295 - Hi there, I was wondering if your review procedure for DTCA and DTCI advisory opinions occurs in accordance with chapter 8 and s 9.8 of the PAAB Code. More specifically, do you have the same rights to clarification by telephone or correspondence, meeting, escalation to the Chief Review Officer, and appeal? Thanks in advance for your answer.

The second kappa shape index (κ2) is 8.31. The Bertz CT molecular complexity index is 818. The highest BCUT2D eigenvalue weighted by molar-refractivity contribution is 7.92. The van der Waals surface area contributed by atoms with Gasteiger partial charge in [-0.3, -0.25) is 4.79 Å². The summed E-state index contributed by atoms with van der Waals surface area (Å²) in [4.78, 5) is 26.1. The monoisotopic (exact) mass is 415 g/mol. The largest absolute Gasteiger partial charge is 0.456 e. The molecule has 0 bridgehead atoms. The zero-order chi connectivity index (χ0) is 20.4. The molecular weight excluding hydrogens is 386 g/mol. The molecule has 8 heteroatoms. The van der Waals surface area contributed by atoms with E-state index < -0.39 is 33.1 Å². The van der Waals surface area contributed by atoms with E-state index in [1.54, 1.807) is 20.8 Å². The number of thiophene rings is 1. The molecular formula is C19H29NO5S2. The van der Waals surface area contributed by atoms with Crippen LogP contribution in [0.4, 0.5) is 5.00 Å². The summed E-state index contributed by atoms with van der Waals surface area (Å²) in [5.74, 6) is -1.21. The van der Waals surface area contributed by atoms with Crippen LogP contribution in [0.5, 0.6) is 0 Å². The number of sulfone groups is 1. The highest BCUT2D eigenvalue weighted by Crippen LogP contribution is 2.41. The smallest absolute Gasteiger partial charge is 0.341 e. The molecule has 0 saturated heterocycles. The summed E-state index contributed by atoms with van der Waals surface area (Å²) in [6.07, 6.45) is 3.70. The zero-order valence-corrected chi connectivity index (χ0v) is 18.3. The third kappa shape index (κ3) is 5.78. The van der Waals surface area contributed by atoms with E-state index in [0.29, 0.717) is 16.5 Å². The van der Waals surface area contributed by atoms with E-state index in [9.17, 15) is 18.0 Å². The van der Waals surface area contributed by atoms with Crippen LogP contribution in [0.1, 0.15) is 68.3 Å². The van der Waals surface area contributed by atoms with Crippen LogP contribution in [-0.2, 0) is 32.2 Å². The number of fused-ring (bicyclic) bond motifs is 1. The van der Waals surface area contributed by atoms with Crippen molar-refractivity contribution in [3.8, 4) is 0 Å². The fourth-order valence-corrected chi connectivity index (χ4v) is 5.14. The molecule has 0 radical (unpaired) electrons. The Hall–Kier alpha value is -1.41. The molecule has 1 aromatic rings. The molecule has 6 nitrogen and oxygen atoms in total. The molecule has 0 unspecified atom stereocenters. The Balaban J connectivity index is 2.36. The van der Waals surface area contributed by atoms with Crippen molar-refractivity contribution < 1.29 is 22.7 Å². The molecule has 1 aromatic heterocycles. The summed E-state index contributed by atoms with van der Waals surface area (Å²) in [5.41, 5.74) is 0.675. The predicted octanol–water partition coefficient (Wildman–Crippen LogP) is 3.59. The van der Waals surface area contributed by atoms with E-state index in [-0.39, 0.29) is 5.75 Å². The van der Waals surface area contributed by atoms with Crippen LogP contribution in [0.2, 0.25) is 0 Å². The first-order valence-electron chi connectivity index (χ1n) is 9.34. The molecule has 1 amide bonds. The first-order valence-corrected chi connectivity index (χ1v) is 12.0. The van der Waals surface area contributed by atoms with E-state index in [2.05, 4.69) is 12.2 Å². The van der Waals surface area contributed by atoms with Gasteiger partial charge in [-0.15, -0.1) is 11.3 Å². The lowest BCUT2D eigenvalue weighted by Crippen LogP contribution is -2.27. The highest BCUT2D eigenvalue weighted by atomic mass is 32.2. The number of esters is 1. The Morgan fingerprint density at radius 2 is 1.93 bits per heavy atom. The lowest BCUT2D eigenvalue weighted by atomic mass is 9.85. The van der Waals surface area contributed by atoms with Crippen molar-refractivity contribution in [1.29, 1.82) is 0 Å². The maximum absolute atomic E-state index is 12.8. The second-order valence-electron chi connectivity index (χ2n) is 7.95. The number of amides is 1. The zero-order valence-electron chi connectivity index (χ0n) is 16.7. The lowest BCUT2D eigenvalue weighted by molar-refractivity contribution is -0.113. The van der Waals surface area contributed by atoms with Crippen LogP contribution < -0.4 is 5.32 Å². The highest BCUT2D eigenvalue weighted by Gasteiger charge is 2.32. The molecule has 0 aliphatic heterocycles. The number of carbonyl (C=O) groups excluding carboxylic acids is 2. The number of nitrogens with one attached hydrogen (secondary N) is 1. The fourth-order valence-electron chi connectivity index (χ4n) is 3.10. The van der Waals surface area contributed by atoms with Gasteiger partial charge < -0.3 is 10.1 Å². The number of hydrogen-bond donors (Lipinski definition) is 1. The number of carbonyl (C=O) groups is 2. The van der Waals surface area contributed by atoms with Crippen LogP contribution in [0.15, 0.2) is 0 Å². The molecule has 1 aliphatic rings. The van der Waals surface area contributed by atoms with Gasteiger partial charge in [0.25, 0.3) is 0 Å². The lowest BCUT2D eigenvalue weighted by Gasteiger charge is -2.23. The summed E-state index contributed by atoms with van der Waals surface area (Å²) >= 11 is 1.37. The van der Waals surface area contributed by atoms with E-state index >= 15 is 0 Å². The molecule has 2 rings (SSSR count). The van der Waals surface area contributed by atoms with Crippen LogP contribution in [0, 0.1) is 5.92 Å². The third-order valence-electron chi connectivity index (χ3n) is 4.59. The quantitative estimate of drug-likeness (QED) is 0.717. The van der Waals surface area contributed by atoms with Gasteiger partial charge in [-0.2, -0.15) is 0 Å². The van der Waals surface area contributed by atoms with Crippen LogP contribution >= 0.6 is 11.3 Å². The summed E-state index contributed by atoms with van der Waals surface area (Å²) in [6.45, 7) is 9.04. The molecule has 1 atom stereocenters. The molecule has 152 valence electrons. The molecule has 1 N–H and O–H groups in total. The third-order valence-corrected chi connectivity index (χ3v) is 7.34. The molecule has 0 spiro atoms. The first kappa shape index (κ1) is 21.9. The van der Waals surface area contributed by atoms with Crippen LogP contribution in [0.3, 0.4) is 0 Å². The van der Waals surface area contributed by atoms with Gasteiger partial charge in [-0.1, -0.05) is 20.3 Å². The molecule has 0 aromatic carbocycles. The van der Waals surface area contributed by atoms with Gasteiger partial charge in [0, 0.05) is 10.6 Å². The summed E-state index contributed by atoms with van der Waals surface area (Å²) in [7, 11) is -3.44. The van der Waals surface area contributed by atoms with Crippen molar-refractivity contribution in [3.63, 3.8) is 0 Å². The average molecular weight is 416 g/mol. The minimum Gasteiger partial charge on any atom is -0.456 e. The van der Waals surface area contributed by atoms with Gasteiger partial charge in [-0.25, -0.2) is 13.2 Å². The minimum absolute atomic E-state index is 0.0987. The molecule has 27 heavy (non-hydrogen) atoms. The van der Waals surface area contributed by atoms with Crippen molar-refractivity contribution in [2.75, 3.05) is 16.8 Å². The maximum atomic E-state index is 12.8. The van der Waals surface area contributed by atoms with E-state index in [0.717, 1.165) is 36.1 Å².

• Although the PAAB code is not the basis of review for DTC (i.e. the review is based on Health Canada guidance documents), section 8 of the PAAB code relates to the administrative aspects of PAAB review and much of these are consistent between DTC and other submission types. The key exception relates to turnaround time. Our mandate is to provide a first response for DTC submissions within 4 business days (as opposed to 10 business days for HCP advertising & patient information). As with any PAAB submission, if you disagree with a PAAB correspondence received after having discussed that particular issue with the reviewer and responding to PAAB in writing with your position, you may set up a call involving the Senior Reviewer Preclearance Services , the reviewer, the manufacturer, and the communication agency. However, with regards to appeal to a panel as described in section 9.8, things are very different in the DTC realm. The nuance here is the difference between a PAAB ruling based on the PAAB code (i.e. HCP advertising and patient information) and a PAAB advisory opinion on DTC messages. The DTC advisory opinions are assessments as to whether materials, based on Health Canada's policy The Distinction between Advertising and Other Activities, are promotional, in which case they must be in accordance with the F&DAandRegulations, CDSA, and associated policy and guidance documents. PAAB will therefore consult directly with Heath Canada when there is disagreement on how to interpret these documents. For clarity and completeness, I should point out that PAAB provides advisory opinions on messages directed to consumers for prescription drugs (e.g., reminder ads), material discussing a medical condition or disease (e.g., help seeking messages, consumer brochures), Schedule D drug (biologics, including vaccines) advertisements, and other messages or materials (e.g., clinical trial recruitment announcements, press releases, institutional messages, etc.). PAAB has been providing objective review of DTC since the 1990. I refer you to the following link which outlines the roles of pre-clearance agencies and Health Canada: http://www.hc-sc.gc.ca/dhp-mps/advert-publicit/pol/role_apa-pca-eng.php